Applications of global navigation satellite systems in upper and lower atmosphere research over the Philippines


  • Ernest P. Macalalad Department of Physics, Mapúa University


Global navigation satellite systems (GNSS) were originally used for the navigation of vehicles and other related activities. Given the time of flight of the radio waves obtained by the receiver from the satellites, the receiver calculates its geographic position. However, these radio waves encounter several sources of errors, such as receiver and satellite biases, orbital errors, relativistic effects, and atmospheric effects. Only after removing these errors can one determine its position accurately and precisely. In recent years, GNSS has been used to study lower and upper atmospheres. Here, the errors brought about by lower and upper atmospheric effects are used to estimate specific atmospheric parameters, such as precipitable water vapor for the lower atmosphere and total electron content in the upper atmosphere. Precipitable water vapor is a quantitative measure of the moisture content in the atmosphere. It is a measure of how much moisture can be converted into precipitation, which has a great effect on hydro-meteorological processes.
On the other hand, the total electron content measures the ionization in the ionosphere (the ionized part of the upper atmosphere). The ionization in the region brought about by solar radiation affects radio-wave propagation. At lower frequencies, the ionosphere acts like a mirror where signals from the ground can traverse farther distances through reflection off this layer. At higher frequencies, radio waves pass through. Any transient changes in the state of the ionosphere could affect technological applications that use radio wave propagation, such as navigation and communication. In this work, observations of these parameters are done over the Philippine context—this research is done to understand better how these parameters vary in time and space.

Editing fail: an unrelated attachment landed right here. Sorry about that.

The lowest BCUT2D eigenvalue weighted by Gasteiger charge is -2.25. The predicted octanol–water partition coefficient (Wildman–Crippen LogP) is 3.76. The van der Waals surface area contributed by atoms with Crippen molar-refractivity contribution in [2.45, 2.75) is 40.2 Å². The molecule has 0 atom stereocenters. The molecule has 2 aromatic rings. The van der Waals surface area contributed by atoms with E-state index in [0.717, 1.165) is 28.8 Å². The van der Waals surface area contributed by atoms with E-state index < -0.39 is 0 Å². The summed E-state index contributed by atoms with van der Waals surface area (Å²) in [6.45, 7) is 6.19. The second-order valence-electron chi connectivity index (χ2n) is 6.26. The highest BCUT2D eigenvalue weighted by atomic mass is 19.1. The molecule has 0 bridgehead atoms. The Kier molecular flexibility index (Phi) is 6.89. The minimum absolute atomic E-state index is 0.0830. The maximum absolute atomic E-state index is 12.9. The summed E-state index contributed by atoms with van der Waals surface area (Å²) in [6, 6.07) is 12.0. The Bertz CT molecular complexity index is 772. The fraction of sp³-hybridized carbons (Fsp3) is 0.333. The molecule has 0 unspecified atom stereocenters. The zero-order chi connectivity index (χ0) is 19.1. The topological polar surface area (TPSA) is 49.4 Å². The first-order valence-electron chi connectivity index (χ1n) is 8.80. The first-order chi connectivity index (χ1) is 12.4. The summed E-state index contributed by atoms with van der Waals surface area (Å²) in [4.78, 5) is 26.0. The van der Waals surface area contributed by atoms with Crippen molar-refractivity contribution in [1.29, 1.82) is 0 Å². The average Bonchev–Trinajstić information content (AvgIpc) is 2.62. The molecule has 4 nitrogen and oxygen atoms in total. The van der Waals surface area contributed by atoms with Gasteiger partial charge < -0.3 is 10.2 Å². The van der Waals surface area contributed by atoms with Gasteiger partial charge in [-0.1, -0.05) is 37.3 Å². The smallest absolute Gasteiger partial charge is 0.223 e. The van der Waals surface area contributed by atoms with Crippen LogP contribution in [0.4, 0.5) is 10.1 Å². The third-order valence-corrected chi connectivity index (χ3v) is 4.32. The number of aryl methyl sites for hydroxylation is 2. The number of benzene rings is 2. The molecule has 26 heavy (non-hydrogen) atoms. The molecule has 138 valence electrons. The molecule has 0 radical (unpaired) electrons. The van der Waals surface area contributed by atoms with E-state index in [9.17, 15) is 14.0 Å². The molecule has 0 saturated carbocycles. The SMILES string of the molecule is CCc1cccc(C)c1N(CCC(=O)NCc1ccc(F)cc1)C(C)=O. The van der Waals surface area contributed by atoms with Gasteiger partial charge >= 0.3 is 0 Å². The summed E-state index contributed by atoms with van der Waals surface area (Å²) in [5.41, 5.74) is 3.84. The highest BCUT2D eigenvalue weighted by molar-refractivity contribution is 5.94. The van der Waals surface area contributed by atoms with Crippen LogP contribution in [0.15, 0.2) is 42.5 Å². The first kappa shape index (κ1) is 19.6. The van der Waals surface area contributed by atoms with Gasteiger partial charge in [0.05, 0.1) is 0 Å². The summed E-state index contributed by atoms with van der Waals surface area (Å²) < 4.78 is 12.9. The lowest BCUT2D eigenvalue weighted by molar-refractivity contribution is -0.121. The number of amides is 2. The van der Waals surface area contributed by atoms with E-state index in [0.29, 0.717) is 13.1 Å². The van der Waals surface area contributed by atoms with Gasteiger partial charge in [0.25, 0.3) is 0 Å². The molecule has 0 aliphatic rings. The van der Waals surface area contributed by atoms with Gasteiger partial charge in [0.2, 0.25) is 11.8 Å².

About the Speaker

Ernest P. Macalalad, Department of Physics, Mapúa University

Ernest P. Macalalad graduated with a degree of Doctor of Philosophy in Space Science at the Graduate Institute of Space Science of the National Central University in Taiwan, where he specialized in global navigation satellite systems and ionospheric modeling. He also earned his degrees of Bachelor of Science in Physics and Master of Science in Physics from De La Salle University in Manila.
Dr. Macalalad is currently a faculty member of the Department of Physics at the Mapúa University in Manila. He has experience teaching university physics and some advanced courses physics such as classical mechanics, electromagnetic theory, and computational physics. Aside from his teaching duties, he is currently the faculty-in-charge of the BS Physics program. Prior to his work at Mapúa, he was a postdoctoral fellow at the Center for Space and Remote Sensing Research in National Central University from 2014 to 2015.
He also heads the Space Environment and Atmospheric Research group of his department where they use various satellite and ground-based systems for space and atmospheric observations. Using global navigation satellite systems (GNSS), they study the effects of solar and geomagnetic activities in the ionosphere for communications and navigation applications, and measure and monitor atmospheric water vapor.



Article ID



Invited Presentations



How to Cite

EP Macalalad, Applications of global navigation satellite systems in upper and lower atmosphere research over the Philippines, Proceedings of the Samahang Pisika ng Pilipinas 40, SPP-2022-INV-3F-04 (2022). URL: